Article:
BBB warns Americans to shred to prevent ID theft
The Better Business Bureau is warning Americans to shred sensitive documents while cleaning out dusty filing cabinets this spring. Documents that include Social Security numbers, birthdates, PIN numbers or passwords
The BBB of Southeast Texas will host "Shred It & Forget It" on Saturday, April 12, 2008, at the Central Mall parking lot off Hwy 69 in Port Arthur between 10 a.m. and 1 p.m. Consumers can bring documents to be shredded for free; 10 boxes max per vehicle (Box size is limited to a standard banker's box, approximately 10 x 12 x 15 inches).
Last year alone 8.1 million Americans became victims of ID theft resulting in the loss of $45 billion, according to a 2008 report from Javelin Strategy and Research.
The report notes that, contrary to popular belief, only 12 percent of ID theft is perpetrated online. The vast majority of ID theft occurs when the thief has direct contact with the victim's personal information such as through a stolen or lost wallet, or by rifling through the victim's mailbox or trash.
"When people think of ID theft they almost immediately focus on hackers and online security," said Michael Clayton, CEO of the Southeast Texas BBB, in an April 1 press release.
"But the truth is most ID theft happens when people have failed to secure or properly destroy important financial information including paper documents, IDs, and credit cards."
Properly destroying sensitive personal and financial documents is a key step in ID theft prevention. The BBB recommends the following guide on when to shred the following documents:
Canceled checks with no long-term significance for tax or other purposes can be destroyed after one year. However, canceled checks that support tax returns, such as charitable contributions or tax payments, should be held for at least seven years Ã¯Â¿Â½ long enough to cover the six-year tax assessment period, the press release stated.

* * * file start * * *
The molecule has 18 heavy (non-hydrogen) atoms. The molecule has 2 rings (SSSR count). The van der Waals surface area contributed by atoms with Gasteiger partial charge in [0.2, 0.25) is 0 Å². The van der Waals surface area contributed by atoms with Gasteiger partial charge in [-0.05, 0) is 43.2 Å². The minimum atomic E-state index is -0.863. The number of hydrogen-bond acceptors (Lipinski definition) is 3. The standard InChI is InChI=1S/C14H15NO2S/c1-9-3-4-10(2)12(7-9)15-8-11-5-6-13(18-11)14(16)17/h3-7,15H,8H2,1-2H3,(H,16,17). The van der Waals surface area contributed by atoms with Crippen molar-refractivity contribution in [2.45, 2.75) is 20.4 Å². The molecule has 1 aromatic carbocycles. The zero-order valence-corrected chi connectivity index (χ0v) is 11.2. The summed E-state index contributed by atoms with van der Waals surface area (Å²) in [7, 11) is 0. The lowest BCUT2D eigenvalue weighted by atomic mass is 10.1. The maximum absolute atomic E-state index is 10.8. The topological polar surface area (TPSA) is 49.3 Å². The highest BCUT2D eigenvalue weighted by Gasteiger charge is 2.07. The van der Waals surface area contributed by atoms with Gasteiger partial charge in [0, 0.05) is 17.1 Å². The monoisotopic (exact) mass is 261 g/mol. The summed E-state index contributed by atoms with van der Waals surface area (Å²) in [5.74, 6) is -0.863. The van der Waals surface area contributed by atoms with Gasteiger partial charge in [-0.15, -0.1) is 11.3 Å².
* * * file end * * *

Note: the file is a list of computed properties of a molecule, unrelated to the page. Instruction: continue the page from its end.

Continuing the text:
BBB advises that consumers indefinitely keep any canceled checks and related receipts or documents for a home purchase or sale, renovations or other improvements to owned property, and non-deductible contributions to an Individual Retirement Account.
Deposit, ATM, credit card and debit card receipts
Consumers should save credit, debit, and ATM receipts until the transaction appears on their statement and they have verified that the information is accurate, the press release stated.
Credit card and bank account statements
Credit card and bank account statements with no tax or other long-term significance can be discarded after a year; remaining statements should be kept for up to seven years. If a consumer receives a detailed annual statement, they should keep it and shred the corresponding monthly statements, the press release stated.
Credit card contracts and other loan agreements
Credit card contracts and loan agreements should be kept for as long as the account is active in case the consumer has a dispute with their lender over the terms of the contract, the press release stated.
Documentation of a purchase or sale of stocks, bonds and other investments
Investors should retain documentation of a purchase or sale for as long as they own the investment and then seven years beyond that time. Monthly retirement and monthly investment account statements can be shredded annually after being reconciled with the year-end statement, the press release stated.
Paycheck stubs can be shredded yearly after the income has been reconciled with a W-2 or other tax forms, the press release stated.
Utility or monthly bills
Monthly bills should be shredded the year after being received by the consumer. This way, if it's a power bill, for example, consumers can compare this month's bill to last year's bill for any major changes before shredding it, the press release stated.
Banking documents and other financial information
Leases, contracts or letters that include signatures
Pre-approved credit card applications
Medical or dental bills
Used airline tickets
For more ID theft advice, go to www.bbb.org. For more information about "Shred It & Forget It", call (409) 835-5348 or (800) 685-7650.
BBB is an unbiased organization that sets and upholds high standards for fair and honest business behavior. Businesses that earn BBB accreditation contractually agree and adhere to the organization's high standards of ethical business behavior.